Rogue waves—individual, isolated waves far larger than the surrounding waves—were reported for centuries by sailors. But their stories of massive walls of water appearing in the open ocean were not corroborated until 1995 when a rogue wave struck an offshore platform. How these giant waves form is still under active research, but one leading theory is that nonlinear interactions between waves allow one wave to sap energy from surrounding waves and focus it into one much larger, short-lived wave. I first learned of rogue waves during a seminar in graduate school. At the time, this idea of nonlinear focusing had only been explored in simulation, but a few years later a research group was able to demonstrate the effect in a wave tank, as shown in the video above. Wait for the end, and you’ll notice how the rogue wave that takes down the ship is much larger than its predecessors. For more on rogue waves and their mind-boggling behavior, be sure to check my previous post on the subject. (Video credit: A. Chabchoub, N. Hoffmann, and N. Akhmediev)
*sigh* thinkin bout life
Too much Lil Ray in my life
Publication info Schaffhausen: From Brodt man’s lithographic Art Institute, 1833.
Ernst Mayr Library of the MCZ, Harvard University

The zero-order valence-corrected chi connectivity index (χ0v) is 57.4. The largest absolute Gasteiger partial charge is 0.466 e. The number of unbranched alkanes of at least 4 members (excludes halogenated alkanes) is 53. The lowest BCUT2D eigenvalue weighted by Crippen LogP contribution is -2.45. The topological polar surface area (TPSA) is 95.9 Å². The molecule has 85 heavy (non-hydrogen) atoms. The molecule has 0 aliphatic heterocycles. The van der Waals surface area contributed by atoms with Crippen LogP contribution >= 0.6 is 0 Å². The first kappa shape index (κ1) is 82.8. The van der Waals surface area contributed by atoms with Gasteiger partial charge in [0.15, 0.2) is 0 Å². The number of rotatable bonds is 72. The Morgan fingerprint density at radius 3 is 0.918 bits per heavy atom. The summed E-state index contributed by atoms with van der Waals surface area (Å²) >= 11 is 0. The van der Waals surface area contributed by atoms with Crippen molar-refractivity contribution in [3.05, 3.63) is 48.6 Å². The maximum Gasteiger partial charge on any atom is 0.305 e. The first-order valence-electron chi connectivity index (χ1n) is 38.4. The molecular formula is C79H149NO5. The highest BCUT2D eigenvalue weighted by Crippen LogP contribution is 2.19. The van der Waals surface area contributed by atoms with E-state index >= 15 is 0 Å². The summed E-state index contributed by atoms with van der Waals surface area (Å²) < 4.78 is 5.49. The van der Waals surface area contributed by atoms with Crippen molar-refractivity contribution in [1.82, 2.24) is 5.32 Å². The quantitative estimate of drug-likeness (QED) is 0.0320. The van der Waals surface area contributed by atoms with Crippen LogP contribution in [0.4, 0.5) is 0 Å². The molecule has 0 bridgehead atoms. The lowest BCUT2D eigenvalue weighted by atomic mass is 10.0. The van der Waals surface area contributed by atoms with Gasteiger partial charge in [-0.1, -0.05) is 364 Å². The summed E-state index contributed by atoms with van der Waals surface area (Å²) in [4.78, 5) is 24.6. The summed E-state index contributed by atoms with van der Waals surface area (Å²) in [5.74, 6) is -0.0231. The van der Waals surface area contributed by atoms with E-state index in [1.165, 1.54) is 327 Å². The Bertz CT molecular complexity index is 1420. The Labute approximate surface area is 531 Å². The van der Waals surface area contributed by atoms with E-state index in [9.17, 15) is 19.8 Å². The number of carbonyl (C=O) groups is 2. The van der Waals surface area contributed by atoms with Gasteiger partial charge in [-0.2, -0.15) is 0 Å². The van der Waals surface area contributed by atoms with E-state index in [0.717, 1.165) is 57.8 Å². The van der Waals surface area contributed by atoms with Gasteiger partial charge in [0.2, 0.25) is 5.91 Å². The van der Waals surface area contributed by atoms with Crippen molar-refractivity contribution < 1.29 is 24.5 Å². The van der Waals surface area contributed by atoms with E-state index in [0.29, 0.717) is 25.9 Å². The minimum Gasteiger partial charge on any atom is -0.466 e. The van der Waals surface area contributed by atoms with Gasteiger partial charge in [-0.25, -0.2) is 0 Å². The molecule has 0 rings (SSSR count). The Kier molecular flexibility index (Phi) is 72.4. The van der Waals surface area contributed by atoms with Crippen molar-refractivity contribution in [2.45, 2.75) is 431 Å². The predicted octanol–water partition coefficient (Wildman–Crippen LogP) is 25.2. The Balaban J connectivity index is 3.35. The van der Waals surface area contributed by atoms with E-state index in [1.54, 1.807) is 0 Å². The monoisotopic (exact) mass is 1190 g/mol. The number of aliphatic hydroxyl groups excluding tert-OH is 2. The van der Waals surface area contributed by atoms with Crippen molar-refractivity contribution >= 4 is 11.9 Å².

Frankie Cosmos at my house on Easter
what a nice night :-)
For the zoological illustration final, we were required to illustrate a fully fleshed out mammal as well as the full skeleton and musculature for a region of the body. I wanted to focus my project on the anteater’s feeding habits so the pose I drew was of the anteater digging so…
Scarlet Tiger Moth (Callimorpha dominula)
…a colorful species of Arctiid tiger moth (Arctiinae) which occurs in Southern Europe and the Middle East, ranging from Turkey to northern Iran. Adult scarlet tiger moths are day flying and will take nectar. Their larvae, on the other hand, feed mostly on comfrey (Symphytum officinale). Three different color morphs of C. dominula exist: One with yellow hindwings and body, one with red hindwings, and one with extended black on its hindwings.
These nightmarish images feel like scenes from a B-movie, but they’re really photos of a powerful traveling art installation by Colombian artist Rafael Gómezbarros entitled Casa Tomada (“Seized House”). Giant ant sculptures swarm across urban exteriors and gallery walls. As if the idea of monstrous ants wasn’t already freaky, these 2-foot-long specimens feature tree branches for legs and segmented bodies made of joined pairs of fiberglass resin skulls and fabric. These hair-raising urban interventions are meant to draw attention to the uprooting, immigration and forced displacement of peasants and migrant workers in Latin America.
"When placed on the facades of government buildings and blank gallery walls alike, the ants give off a chilling sense of foreboding and encroachment. By placing them in swarms, Gómezbarros makes the insects even more strikingly representative of the peasants displaced by war and strife in Gómezbarros’ native Colombia."